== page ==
Playing Music for Angels and Devils, Clapton Anecdote

Eric Clapton, whose “Crossroads” with Cream is the only later version to include the line about Willie Brown and achieves an intensity and power of its own, must have thought long and hard about the Johnson legend. After an extended bout with heroin addiction, he reemerged in the early seventies playing in a more restrained, less bluesy style. In 1974, Rolling Stone interviewer Steve Turner asked him if the change in his music reflected a change in attitude, and instead of answering the question directly, he told Turner a story. “Once with the Dominos [a post-Cream Clapton group] , we dropped some acid in San Francisco,” he said, “and apart from the fact that the guitar was made of rubber, every bad lick I had, every naughty lick, blues lick whatever you want to call it, turned the audience into all these devils in sort of red coats and things. And then I’d play a sweet one, and they all turned into angels. I prefer playing to angels, personally.”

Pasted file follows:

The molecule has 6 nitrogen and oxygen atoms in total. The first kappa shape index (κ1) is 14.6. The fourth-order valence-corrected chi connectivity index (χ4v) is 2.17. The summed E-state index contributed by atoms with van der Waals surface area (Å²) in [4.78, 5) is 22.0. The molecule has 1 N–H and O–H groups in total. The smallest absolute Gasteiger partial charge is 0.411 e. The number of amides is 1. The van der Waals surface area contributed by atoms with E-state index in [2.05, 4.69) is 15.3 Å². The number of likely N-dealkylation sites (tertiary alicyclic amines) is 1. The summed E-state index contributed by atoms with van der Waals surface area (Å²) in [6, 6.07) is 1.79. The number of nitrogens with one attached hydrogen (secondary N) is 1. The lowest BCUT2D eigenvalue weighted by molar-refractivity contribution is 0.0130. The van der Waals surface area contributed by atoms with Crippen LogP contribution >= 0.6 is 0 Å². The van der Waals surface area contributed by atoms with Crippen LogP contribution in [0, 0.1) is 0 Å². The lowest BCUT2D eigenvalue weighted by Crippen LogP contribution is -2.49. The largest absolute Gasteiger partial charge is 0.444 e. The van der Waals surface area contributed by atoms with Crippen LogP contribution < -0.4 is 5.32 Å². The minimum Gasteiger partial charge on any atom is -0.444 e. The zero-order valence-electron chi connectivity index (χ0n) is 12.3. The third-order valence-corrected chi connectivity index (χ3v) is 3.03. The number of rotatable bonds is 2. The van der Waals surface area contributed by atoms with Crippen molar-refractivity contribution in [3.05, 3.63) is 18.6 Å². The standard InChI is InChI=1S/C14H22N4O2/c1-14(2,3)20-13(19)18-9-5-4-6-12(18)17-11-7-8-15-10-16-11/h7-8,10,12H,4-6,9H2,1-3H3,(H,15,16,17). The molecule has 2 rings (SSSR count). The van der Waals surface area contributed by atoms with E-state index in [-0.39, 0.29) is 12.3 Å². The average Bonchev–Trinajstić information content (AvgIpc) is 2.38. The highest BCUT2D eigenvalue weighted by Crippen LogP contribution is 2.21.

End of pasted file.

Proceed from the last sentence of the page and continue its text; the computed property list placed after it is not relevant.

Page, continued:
Deep Blues: A Musical and Cultural History of the Mississippi Delta
Robert Palmer